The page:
This change may be a shock to people like Roughan, but it really is more evolutionary than revolutionary, additional not substitutive.
All palaces are temporary.
*= which isn’t to say that every change is ideal, see here for a critique of the public space issues at Commercial Bay: Are we getting the Public Space…
If you’ve been though Britomart in recent days, you’ll have noticed the rear entrance has been closed off. This is related to the works on the CRL kicking up a gear as AT build a new entrance to the station while the CPO is closed for strengthening so tunnels can be built under it, something we talked about a few weeks ago.
Here’s AT’s recent press release about it.
Commuters using Britomart Transport Centre will notice a few changes from this Sunday (24 July) as the City Rail Link takes another step forward.
After years of planning, the first phase of work will begin at Britomart next week with the closure of the Commerce Street entrance for six months. The station will stay open and will be accessible from Tyler, Galway and Lower Queen Street, as well as the eastern entrance at Takutai Square.
A new entrance facility will be built in Commerce Street to replicate the facilities in the historic Chief Post Office (CPO) building which will be closed early next year to allow the CRL tunnels to be built beneath.
CRL project director Chris Meale says it’s an exciting next step for the project with construction on two fronts; Britomart and Albert Street, making the project very real for Aucklanders. “We’re beginning construction on the busiest public transport centre in New Zealand which will continue to function throughout the work.”
Hoardings will be in place throughout construction with wayfinding and signage to guide commuters to the nearest entrance/exit. During this phase, bus shelters and the drop off/pickup area will be removed with alternative drop off and mobility parking on Galway Street. Two delivery and service vehicle spaces will also be available on Tyler Street.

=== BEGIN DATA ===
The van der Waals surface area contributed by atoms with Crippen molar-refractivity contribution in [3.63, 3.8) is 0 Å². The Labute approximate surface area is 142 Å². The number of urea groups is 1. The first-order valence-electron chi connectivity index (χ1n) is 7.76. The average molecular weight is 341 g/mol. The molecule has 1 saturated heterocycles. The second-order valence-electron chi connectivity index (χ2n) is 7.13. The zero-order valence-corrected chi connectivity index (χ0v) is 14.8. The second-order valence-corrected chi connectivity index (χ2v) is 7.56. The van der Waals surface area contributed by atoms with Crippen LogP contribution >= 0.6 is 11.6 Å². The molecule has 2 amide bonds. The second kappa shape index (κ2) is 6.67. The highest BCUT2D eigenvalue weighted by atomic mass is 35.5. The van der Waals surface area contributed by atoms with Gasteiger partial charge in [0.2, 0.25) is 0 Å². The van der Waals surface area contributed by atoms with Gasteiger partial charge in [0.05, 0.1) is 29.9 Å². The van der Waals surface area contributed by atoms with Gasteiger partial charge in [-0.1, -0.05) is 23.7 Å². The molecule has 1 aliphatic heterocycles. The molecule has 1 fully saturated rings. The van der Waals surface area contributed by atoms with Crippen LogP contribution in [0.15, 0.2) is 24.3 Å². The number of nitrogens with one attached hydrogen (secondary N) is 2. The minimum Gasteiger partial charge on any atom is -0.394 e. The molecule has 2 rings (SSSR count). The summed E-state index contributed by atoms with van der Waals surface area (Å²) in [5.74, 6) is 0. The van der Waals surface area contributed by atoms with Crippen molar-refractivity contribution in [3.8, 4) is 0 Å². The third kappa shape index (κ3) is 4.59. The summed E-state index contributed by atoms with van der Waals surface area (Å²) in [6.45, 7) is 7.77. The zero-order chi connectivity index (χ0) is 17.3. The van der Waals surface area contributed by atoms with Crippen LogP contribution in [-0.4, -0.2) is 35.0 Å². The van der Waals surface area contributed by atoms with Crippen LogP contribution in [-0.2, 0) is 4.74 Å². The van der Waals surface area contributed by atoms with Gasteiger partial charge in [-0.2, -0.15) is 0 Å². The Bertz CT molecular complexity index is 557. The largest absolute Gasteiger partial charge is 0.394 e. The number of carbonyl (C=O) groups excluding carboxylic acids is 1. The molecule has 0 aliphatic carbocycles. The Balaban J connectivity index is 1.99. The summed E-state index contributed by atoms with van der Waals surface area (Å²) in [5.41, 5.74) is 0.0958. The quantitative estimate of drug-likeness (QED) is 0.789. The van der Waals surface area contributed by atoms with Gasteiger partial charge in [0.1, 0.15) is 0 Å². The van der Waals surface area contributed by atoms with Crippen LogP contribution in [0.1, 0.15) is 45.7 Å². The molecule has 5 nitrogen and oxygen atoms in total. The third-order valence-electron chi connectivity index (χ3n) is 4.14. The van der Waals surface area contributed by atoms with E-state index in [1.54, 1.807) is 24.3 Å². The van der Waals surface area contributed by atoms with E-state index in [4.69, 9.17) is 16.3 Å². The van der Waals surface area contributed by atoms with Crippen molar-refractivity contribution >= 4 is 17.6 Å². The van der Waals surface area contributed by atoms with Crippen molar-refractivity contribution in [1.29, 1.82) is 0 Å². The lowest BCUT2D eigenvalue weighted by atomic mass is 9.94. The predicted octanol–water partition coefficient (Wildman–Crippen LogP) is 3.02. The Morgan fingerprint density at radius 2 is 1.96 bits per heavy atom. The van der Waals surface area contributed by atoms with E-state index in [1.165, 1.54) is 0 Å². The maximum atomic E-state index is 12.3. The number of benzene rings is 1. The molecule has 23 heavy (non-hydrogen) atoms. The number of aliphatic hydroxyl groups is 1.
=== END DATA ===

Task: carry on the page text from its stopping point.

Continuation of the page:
Dale Burtenshaw, Project Director for the constructors leading the Britomart construction says: “It is fantastic that Downer Soletanche Bachy JV can now start the works with Auckland Transport for the first construction package to the City Rail Link. Given our history with the Chief Post Office and construction of the Britomart Transport Centre, we are excited to work together to on this very important project.”
The temporary station entrance will be completed in early 2017 and will house the ticketing office, retail units and will function as the main entrance to the station. Phase two will begin once the temporary station entrance is complete and is expected to finish in 2020.
And here’s a shot of the inside
While on the topic of the CRL, if you’ve been past Britomart recently it’s hard to miss that heavy construction work is well underway in QE2 Square with piling work going on. I had a meeting in the HSBC building yesterday evening so took the opportunity for a quick photo before showing the work.
While James replied to a tweet about it with this image showing work going on and a sizeable hole at Victoria St to deal with services before the actual tunnel can be constructed.
When going through the City Rail Link business case for yesterday’s post, I left out one aspect I thought readers might be quite interested in, details about the stations being added or upgraded as part of the project. They say